Once you make a connection, it’s possible to use your monastery cell for sexual assignations, as long as you don’t make much noise. “You can sneak people in, no problem,” one gay monk says, “but try to avoid consistent patterns of movement.” In other words, don’t invite a guy over on the same day of the week, or at the same time of day, very often. That said, “no one has sex” with other residents of his own monastery, a former monk told me, “because it is like a Big Brother house. Everyone knows everything.”
The more senior the cleric, the more likely he may be to play loose with the rules. One leading Vatican reporter (who says that, among journalists on the beat, the two most common topics for gossip about Church officials are “who’s gay and who’s on the take”) describes the logic of such behavior. “Everything is permitted because you are a prince of the court,” he says. “If you are truly loyal and entrusted with the highest level of responsibility, there has to be an extra liberty attached in order to be able to pull it off.”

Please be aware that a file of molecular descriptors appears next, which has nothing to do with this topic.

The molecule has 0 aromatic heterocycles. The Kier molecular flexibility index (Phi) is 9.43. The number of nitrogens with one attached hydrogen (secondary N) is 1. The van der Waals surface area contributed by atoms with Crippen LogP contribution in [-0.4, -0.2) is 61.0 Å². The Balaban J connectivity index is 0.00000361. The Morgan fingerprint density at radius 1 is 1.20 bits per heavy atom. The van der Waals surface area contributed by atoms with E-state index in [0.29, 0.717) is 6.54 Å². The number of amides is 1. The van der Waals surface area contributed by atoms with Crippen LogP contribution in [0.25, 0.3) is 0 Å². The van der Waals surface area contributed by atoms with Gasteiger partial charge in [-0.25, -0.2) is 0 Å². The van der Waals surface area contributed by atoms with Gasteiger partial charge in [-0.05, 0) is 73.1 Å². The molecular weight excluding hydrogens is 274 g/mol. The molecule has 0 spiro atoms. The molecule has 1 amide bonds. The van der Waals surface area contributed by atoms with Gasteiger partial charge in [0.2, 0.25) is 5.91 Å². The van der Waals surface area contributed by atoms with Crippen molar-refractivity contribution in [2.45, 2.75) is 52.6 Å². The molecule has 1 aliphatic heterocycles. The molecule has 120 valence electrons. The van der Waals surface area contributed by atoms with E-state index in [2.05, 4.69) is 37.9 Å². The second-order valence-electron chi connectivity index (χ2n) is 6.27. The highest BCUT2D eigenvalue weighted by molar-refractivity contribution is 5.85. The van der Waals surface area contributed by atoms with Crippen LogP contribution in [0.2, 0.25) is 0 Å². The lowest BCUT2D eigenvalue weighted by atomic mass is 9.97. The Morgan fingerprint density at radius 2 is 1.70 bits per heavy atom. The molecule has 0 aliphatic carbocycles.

Vows of celibacy don’t say anything about eye candy. Some Curia officials are said to handpick extremely handsome men for menial jobs in order to make Vatican City more scenic. A layman I know whose job requires frequent trips to the Vatican used to enjoy flirting with a muscular go-go boy who danced on the bar at a gay nightclub in Rome. One day at the Vatican, this layman was amazed to see the dancer out of context, dressed in the uniform of a security guard. When he made to greet the man, the guard signaled him to stay back, raising a finger to his lips in a quiet “Shhhhh … ”